Who cares for your baby after delivery depends upon your health, your baby’s health, and your feelings. Some babies make a stable transition from the womb to the outside world without any complications; others need a few hours in the nursery for extra warmth, oxygen, suctioning, and other special attention until their vital systems stabilize.

Feelings after birth are as individual as feelings after lovemaking. Many mothers show the immediate glow of motherhood and the “birth high” excitement of a race finished and won. It’s love at first sight, and they can’t wait to get their hands on their baby and begin mothering within a millisecond after birth.

Others are relieved that the mammoth task of birth is over and that baby is normal. Now they are more interested in sleeping and recovering than bonding and mothering. As one mother said following a lengthy and arduous labor, “Let me sleep for a few hours, take a shower, comb my hair, and then I’ll start mothering.” If these are your feelings, enjoy your rest–you’ve earned it. There is no need to succumb to pressure bonding when neither your body nor mind is willing or able. In this case, father can bond with baby while mother rests. The important thing is somebody is bonding during this sensitive period of one to two hours of quiet alertness after birth. One of the saddest sights we see is a newly-born, one-hour-old baby parked all alone in the nursery, busily bonding (with wide-open, hungry eyes) with plastic sides of her bassinet. Give your baby a significant presence–mother, father, or even grandma in a pinch.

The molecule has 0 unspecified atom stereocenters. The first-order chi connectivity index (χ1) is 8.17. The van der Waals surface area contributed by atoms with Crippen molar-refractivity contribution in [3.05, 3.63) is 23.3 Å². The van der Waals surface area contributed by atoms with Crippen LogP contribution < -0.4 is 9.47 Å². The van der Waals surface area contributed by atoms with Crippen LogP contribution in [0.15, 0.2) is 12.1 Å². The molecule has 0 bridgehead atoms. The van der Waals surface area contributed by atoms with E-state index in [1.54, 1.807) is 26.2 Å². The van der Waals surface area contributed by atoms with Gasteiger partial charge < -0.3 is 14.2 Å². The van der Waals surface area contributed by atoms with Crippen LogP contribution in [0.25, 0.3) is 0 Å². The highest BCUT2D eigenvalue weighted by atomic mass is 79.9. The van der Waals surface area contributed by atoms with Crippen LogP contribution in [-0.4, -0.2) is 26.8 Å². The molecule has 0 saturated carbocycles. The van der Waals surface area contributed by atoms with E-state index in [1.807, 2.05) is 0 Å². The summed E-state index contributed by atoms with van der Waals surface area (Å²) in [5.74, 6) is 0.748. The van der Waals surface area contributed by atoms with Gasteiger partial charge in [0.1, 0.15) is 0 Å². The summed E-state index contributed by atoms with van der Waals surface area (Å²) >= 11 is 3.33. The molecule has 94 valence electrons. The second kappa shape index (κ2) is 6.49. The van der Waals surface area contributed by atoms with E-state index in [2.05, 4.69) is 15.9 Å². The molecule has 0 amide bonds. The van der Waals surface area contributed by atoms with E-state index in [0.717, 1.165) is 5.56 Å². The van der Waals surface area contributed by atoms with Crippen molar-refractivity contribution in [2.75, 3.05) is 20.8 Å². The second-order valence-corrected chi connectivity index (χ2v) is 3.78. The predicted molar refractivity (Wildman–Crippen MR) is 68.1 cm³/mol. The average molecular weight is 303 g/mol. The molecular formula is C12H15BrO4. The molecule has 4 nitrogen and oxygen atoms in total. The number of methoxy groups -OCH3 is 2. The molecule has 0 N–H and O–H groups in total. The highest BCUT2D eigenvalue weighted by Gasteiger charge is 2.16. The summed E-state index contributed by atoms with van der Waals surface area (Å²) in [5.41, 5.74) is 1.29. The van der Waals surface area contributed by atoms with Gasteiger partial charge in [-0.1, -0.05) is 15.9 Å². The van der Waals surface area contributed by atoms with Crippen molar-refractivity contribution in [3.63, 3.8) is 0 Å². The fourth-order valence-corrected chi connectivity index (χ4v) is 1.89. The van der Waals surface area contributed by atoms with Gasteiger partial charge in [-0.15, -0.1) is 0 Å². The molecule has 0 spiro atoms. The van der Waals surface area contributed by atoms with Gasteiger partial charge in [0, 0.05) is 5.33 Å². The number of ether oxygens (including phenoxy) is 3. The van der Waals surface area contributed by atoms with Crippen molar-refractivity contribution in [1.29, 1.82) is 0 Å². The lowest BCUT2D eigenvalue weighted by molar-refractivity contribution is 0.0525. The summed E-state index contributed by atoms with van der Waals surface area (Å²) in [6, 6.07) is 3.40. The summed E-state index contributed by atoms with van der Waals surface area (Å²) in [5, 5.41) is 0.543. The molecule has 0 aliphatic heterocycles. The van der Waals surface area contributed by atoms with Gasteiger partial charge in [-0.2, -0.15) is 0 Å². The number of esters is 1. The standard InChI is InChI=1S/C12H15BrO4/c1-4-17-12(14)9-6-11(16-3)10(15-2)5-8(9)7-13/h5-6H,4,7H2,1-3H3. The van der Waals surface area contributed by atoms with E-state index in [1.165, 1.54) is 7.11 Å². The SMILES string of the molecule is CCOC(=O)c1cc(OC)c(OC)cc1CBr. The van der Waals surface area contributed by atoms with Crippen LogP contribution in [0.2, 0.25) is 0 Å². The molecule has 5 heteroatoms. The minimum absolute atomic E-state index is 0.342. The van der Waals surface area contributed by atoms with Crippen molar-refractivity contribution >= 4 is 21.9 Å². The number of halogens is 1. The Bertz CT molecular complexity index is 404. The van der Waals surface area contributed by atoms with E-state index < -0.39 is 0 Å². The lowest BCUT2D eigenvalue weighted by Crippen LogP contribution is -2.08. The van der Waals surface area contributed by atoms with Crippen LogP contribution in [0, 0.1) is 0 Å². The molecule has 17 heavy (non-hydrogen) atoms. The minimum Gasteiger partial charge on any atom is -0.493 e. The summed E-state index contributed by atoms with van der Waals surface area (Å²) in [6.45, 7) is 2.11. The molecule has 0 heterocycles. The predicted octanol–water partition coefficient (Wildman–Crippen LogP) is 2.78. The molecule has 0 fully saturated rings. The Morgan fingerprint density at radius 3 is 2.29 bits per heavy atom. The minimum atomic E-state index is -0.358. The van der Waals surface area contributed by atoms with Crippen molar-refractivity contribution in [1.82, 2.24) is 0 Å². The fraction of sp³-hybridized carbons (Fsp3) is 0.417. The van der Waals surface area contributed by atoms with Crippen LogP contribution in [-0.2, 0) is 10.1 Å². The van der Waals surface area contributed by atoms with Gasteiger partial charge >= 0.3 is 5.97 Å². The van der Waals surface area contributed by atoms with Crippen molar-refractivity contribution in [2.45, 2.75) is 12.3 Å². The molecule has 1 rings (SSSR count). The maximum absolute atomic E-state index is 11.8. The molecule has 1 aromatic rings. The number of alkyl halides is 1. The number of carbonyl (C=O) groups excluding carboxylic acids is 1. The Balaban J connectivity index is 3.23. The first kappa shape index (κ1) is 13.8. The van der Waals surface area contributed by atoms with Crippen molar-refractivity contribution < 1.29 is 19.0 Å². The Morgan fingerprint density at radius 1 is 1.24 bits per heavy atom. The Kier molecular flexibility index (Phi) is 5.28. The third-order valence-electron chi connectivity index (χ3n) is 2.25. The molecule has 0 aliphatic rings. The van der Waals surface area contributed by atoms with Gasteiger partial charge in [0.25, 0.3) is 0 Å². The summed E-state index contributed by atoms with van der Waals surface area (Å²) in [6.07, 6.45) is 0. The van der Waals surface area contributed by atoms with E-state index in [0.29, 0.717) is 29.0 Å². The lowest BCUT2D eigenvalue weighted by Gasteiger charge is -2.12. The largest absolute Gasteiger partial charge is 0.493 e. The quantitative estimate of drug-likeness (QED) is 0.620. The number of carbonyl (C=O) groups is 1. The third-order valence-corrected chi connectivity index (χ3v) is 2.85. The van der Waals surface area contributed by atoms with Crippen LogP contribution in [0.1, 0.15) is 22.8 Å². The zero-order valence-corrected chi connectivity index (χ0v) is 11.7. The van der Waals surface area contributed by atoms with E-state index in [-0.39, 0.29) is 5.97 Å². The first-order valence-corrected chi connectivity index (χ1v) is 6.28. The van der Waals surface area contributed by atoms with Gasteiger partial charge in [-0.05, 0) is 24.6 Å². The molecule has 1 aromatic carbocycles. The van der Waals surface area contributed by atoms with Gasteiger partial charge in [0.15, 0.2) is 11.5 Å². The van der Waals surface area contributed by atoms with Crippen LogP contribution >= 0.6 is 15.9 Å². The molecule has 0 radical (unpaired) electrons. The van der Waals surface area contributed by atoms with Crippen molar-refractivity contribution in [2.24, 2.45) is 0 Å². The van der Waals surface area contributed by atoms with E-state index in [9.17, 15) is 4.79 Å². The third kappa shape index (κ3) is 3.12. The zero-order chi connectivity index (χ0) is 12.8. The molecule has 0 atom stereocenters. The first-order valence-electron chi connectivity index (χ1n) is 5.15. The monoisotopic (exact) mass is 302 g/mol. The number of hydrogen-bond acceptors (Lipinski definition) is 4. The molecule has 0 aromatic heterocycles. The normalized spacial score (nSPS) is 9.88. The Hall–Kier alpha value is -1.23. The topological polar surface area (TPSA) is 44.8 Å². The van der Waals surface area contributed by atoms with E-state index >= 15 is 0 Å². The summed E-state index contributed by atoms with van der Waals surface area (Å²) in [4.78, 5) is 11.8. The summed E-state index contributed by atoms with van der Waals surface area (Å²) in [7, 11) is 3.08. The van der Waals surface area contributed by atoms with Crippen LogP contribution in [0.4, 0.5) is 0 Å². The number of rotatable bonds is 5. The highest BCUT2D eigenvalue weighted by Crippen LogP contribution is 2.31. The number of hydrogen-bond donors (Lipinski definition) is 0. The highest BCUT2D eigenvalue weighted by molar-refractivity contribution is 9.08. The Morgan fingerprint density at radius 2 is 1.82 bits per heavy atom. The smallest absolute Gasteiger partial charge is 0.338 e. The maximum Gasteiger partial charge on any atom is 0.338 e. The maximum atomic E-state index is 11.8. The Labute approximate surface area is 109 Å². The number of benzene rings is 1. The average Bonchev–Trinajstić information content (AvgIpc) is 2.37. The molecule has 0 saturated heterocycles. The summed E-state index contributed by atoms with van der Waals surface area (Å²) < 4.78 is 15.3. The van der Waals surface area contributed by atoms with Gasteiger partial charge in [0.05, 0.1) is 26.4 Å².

5. Touch your baby. Besides enjoying the stimulation your baby receives from the skin-to-skin contact of tummy-to-tummy and cheek-to-breast, gently stroke your baby, caressing his whole body. We have noticed that mothers and fathers often caress their babies differently. A new mother usually strokes her baby’s entire body with a gentle caress of her fingertips; the father, however, often places an entire hand on his baby’s head, as if symbolizing his commitment to protect the life he has fathered. Besides being enjoyable, stroking the skin is medically beneficial to the newborn. The skin, the largest organ in the human body, is very rich with nerve endings. At the time when baby is making the transition to air breathing, and the initial breathing patterns are very irregular, stroking stimulates the newborn to breathe more rhythmically–the therapeutic value of a parent’s touch.

6. Gaze at your newborn. Your newborn can see you best with an eye-to-eye distance of eight to ten inches (twenty to twenty-five centimeters)–amazingly, about the usual nipple-to-eye distance during breastfeeding. Place your baby in the face-to-face position, adjusting your head and your baby’s head in the same position so that your eyes meet. Enjoy this visual connection during the brief period of quiet alertness after birth, before baby falls into a deep sleep. Staring into your baby’s eyes may trigger a rush of beautiful mothering feelings.

7. Talk to your newborn. During the first hours and days after birth, a natural baby-talk dialogue will develop between mother and infant. Voice-analysis studies have shown a unique rhythm and comforting cadence to mother’s voice.

Rooming-In vs. Nursery Care

Rooming-in. This is the option we encourage most mothers and babies to enjoy. Full rooming-in allows you to exercise your mothering instincts when the hormones in your body are programmed for it. In our experience, and that of others who study newborns, mothers and babies who fully room-in enjoy the following benefits:

  • Rooming-in babies seem more content because they interact with only one primary caregiver–mother.